As a part of their brutal experiment to create a totally homogenous Cambodian society, the Khmer Rouge targeted ethnic minorities for sexual violence and forced intermarriage, at least partly in an effort to breed them out of existence, a new report released yesterday maintains.
Sexual violence under the Khmer Rouge has been well-documented, and the issue of forced marriage is due to receive attention in upcoming Case 002/02 at the Khmer Rouge tribunal. But Rochelle Braaf, the author of Sexual Violence Against Ethnic Minorities During the Khmer Rouge Regime, said yesterday that research focusing specifically on minorities was lacking.
Her findings, the product of interviews with 105 ethnic minority survivors of the period, show that while the abuses suffered by minorities bore many similarities to those inflicted on the general population, there were also important distinctions.
Some minority women were singled out for rape while ethnic Khmers weren’t, multiple respondents, including a Kampuchea Krom woman, said. And when minorities were targeted for purges, their women were typically singled out for rape first, according to respondents.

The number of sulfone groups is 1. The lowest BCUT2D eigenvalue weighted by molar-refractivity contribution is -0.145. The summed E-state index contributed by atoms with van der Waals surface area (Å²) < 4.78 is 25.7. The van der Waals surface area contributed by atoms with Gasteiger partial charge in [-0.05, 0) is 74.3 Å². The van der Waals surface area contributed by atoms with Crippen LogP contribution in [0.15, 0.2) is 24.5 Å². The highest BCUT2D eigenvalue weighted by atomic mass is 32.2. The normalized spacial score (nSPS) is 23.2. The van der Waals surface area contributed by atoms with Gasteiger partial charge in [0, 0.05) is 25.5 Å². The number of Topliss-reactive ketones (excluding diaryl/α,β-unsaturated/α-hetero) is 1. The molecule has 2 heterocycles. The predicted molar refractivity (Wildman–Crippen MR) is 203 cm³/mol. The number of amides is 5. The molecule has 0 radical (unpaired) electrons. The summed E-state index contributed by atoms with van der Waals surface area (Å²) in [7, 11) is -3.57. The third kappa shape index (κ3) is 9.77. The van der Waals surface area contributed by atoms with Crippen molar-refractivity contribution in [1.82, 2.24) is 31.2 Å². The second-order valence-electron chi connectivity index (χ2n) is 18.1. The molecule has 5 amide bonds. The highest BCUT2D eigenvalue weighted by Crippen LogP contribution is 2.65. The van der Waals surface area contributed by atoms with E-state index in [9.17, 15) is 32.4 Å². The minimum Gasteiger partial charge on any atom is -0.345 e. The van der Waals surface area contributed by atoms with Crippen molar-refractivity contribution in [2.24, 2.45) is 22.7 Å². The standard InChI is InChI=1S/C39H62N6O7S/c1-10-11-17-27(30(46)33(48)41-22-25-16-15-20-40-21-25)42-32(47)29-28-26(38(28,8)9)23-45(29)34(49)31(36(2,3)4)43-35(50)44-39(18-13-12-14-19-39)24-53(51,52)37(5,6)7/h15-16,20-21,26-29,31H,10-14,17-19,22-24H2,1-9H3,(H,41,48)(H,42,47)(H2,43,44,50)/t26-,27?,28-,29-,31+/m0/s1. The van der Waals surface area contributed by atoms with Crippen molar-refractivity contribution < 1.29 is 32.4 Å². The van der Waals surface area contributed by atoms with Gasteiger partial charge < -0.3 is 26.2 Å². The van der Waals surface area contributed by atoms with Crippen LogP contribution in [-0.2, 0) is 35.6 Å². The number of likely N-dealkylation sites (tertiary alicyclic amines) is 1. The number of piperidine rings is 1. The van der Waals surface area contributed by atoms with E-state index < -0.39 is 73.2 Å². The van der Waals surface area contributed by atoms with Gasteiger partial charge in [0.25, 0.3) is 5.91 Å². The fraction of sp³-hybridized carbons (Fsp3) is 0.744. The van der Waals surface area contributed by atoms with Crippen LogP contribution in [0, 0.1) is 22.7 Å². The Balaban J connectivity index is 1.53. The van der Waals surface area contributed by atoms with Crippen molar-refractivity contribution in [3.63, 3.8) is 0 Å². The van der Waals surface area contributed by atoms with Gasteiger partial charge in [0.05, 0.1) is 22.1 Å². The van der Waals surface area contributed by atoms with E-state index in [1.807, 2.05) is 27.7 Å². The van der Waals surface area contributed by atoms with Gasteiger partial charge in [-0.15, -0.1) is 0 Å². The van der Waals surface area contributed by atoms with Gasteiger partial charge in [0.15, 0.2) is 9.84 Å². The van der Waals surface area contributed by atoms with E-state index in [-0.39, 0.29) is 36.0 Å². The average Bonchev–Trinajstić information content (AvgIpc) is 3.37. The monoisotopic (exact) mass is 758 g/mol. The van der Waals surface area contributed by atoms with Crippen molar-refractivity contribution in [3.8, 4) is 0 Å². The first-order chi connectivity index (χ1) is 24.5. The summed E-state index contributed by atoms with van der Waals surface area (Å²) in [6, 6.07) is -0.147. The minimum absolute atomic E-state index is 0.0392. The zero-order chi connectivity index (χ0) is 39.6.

“These young women were Kampuchea Krom,” a different Khmer Krom respondent said. “There were about 400-500 women who lived with me. All of them were taken out to be killed within three days. I saw many women were taken from my working unit somewhere and then they were all raped before being killed.”
While forced marriage between the rural poor and the so-called “new people” – those perceived to come from the urban bourgeoisie – have been documented, the practice took on a tinge of ethnic cleansing when it came to the forced intermarriage of groups like the Cham, who practise Islam, with ethnic Khmers.
“It would certainly appear that they were very keen to expunge anyone” practising religion, Braaf said yesterday. “Certainly, from the documents we read and conversations we had with people in the communities, it seems they wanted to breed out those communities.”
Testimony from some of Braaf’s interviewees seems to bear this conclusion out. “During that period, they forced us not to marry with Cham, when we are Cham,” one respondent is quoted as saying.
According to the woman, cadres told her she “need[ed] to have a Khmer” husband, and that under Democratic Kampuchea “all people are Khmer”.
Court prosecutor Nicholas Koumjian, who attended the launch of the report, declined to comment on how the prosecution would approach the charge of forced marriage in Case 002/02, but agreed with Braaf’s assertion that the practice could, theoretically speaking, constitute genocide – another charge slated to be heard in the upcoming case.
“If you’re preventing births [among an ethnic group], then, yes, that’s a form of genocide,” he said. “And one way of preventing births is impregnating women [by men] from outside the ethnic group.”